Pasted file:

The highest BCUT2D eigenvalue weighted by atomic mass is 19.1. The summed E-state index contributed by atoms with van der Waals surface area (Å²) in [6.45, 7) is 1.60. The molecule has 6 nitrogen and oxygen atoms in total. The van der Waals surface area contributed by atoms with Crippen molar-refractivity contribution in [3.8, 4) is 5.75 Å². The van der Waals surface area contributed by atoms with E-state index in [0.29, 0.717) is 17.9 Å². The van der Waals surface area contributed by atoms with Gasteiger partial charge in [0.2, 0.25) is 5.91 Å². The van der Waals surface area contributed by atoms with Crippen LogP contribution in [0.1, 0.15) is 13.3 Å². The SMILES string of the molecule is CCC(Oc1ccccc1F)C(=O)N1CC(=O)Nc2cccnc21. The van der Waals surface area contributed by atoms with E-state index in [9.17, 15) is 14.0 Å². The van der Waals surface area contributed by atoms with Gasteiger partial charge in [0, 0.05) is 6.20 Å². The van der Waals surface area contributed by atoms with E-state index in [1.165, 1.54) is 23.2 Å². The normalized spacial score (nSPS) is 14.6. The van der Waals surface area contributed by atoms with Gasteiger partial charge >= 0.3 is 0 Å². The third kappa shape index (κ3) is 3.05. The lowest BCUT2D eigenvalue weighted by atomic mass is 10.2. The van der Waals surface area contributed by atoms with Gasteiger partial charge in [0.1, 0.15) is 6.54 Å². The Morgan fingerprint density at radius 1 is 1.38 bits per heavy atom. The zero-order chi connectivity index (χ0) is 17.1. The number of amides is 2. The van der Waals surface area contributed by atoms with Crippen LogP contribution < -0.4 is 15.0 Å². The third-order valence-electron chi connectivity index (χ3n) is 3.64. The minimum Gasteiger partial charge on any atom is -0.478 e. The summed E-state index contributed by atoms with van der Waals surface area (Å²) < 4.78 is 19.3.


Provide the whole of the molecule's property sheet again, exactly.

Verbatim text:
The highest BCUT2D eigenvalue weighted by atomic mass is 19.1. The summed E-state index contributed by atoms with van der Waals surface area (Å²) in [6.45, 7) is 1.60. The molecule has 6 nitrogen and oxygen atoms in total. The van der Waals surface area contributed by atoms with Crippen molar-refractivity contribution in [3.8, 4) is 5.75 Å². The van der Waals surface area contributed by atoms with E-state index in [0.29, 0.717) is 17.9 Å². The van der Waals surface area contributed by atoms with Gasteiger partial charge in [0.2, 0.25) is 5.91 Å². The van der Waals surface area contributed by atoms with Crippen LogP contribution in [0.1, 0.15) is 13.3 Å². The SMILES string of the molecule is CCC(Oc1ccccc1F)C(=O)N1CC(=O)Nc2cccnc21. The van der Waals surface area contributed by atoms with E-state index in [9.17, 15) is 14.0 Å². The van der Waals surface area contributed by atoms with Gasteiger partial charge in [0, 0.05) is 6.20 Å². The van der Waals surface area contributed by atoms with E-state index in [1.165, 1.54) is 23.2 Å². The normalized spacial score (nSPS) is 14.6. The van der Waals surface area contributed by atoms with Gasteiger partial charge >= 0.3 is 0 Å². The third kappa shape index (κ3) is 3.05. The lowest BCUT2D eigenvalue weighted by atomic mass is 10.2. The van der Waals surface area contributed by atoms with Gasteiger partial charge in [0.1, 0.15) is 6.54 Å². The Morgan fingerprint density at radius 1 is 1.38 bits per heavy atom. The zero-order chi connectivity index (χ0) is 17.1. The number of amides is 2. The van der Waals surface area contributed by atoms with Crippen LogP contribution < -0.4 is 15.0 Å². The third-order valence-electron chi connectivity index (χ3n) is 3.64. The minimum Gasteiger partial charge on any atom is -0.478 e. The summed E-state index contributed by atoms with van der Waals surface area (Å²) < 4.78 is 19.3.